Bangladesh police dispersed With tear gas, striking workers demanded better wages near the capital on Saturday, while most factories supplying the world's major clothing groups reopened.
In the industrial agglomeration of the capital Dhaka, 600 factories producing for major global clothing groups have resumed their activity, according to the police, after being shut down for a week due to 'a workers' movement.
However, clashes broke out in the industrial town of Ashulia, west of Dhaka, when 10,000 workers tried to prevent their colleagues from returning to their jobs.
“They threw stones and bricks at police officers and factories, and tried to block roads,” Ashulia police chief Mohammad Sarowar Alam told AFP . “We dispersed them by firing tear gas.”
Textile workers confront police during a rally, demanding a near tripling of their salaries in Ashulia on November 4, 2023 © AFP – –
In total, 1,500 police officers had were deployed there and in the neighboring town Savar, he added.
A 35-year-old woman was seriously injured when police fired rubber bullets and tear gas at hundreds of protesters in Sreepur, some 60 kilometers north of Dhaka, police inspector Ibrahim Khalil told Reuters. 'AFP.
Imran Khan, the woman's nephew, told AFP that she had been hit in the face with rubber bullets three times.
The workers also returned to their jobs in Gazipur, an industrial town on the outskirts of Dhaka where the demonstrations were the most violent, said the local police chief, Sarwar Alam.
The authorities “assured us “They would increase our salaries within a week. That's why we returned to the factories,” Rokon Uzzaman, a textile worker, told AFP. “We have no savings. How long can we continue the protest if we cannot feed our families?” he added.
Among the hundreds of closed establishments were “the largest factories in the country, which supply all the major Western brands”, Kalpona Akter, president of the Bangladesh Industrial and Garment Workers' Federation, said on Friday. /p>
These factories supply brands or distributors such as “Gap, Walmart, H&M, Zara, (the group) Inditex (of which Zara is a part, editor's note), Bestseller, Levi's, Marks and Spencer, Primark and Aldi”, according to Kalpona Akter.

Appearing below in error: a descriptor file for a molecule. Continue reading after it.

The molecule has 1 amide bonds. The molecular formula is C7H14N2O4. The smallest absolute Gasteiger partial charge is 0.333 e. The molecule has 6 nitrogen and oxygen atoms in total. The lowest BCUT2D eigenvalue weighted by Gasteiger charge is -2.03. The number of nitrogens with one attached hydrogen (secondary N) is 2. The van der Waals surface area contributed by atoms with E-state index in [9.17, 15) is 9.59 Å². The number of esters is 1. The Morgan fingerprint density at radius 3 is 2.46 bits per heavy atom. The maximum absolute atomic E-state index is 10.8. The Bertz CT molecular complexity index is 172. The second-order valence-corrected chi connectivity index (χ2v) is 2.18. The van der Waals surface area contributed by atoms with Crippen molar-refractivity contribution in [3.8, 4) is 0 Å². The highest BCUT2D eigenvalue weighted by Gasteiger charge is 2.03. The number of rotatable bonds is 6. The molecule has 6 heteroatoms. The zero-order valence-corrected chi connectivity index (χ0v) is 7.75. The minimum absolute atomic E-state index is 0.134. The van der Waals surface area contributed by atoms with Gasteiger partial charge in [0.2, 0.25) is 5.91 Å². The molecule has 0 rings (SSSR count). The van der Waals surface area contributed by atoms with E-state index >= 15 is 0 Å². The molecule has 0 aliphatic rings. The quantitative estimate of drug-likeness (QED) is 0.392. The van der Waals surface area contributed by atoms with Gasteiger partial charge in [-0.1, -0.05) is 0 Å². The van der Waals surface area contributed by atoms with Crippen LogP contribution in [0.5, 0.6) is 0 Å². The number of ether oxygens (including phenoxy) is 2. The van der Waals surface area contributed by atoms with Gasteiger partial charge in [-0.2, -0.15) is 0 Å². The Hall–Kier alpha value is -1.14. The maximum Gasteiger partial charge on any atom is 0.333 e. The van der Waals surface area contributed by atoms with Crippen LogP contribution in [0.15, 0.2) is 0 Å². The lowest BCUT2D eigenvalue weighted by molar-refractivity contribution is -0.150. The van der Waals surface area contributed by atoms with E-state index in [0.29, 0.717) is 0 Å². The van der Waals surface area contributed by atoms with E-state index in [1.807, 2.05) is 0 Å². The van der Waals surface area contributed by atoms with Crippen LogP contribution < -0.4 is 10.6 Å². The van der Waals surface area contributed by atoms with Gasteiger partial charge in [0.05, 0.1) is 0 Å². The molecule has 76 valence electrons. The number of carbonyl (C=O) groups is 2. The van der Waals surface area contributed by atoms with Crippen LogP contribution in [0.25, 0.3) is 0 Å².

Police fired rubber bullets to disperse textile workers who are organizing a rally to demand a near tripling of their salaries in Ashulia on November 4, 2023. © AFP – –
Textiles are a key industry in Bangladesh, the world's second largest clothing exporter behind China. Its 3,500 factories employing four million workers, mostly women, represent 85% of this poor South Asian country's $55 billion in annual exports.
The angry workers are demanding an almost tripling of the minimum monthly salary, from 8,300 takas (70 euros) to 23,000 takas (190 euros), to cope with the sharp increase in the cost of living and provide for needs of their families.
The Bangladesh Garment Manufacturers and Exporters Association, representing factory owners, is offering only a 25% increase.
Primark Group , based in Ireland, told AFP that it had so far “not experienced any disruption to its supply chain.”
This labor movement comes as political opposition has been growing for years. month the demonstrations against Prime Minister Sheikh Hasina, demanding her resignation before the elections scheduled for the end of January.
All rights of reproduction and representation reserved. © (2023) Agence France-Presse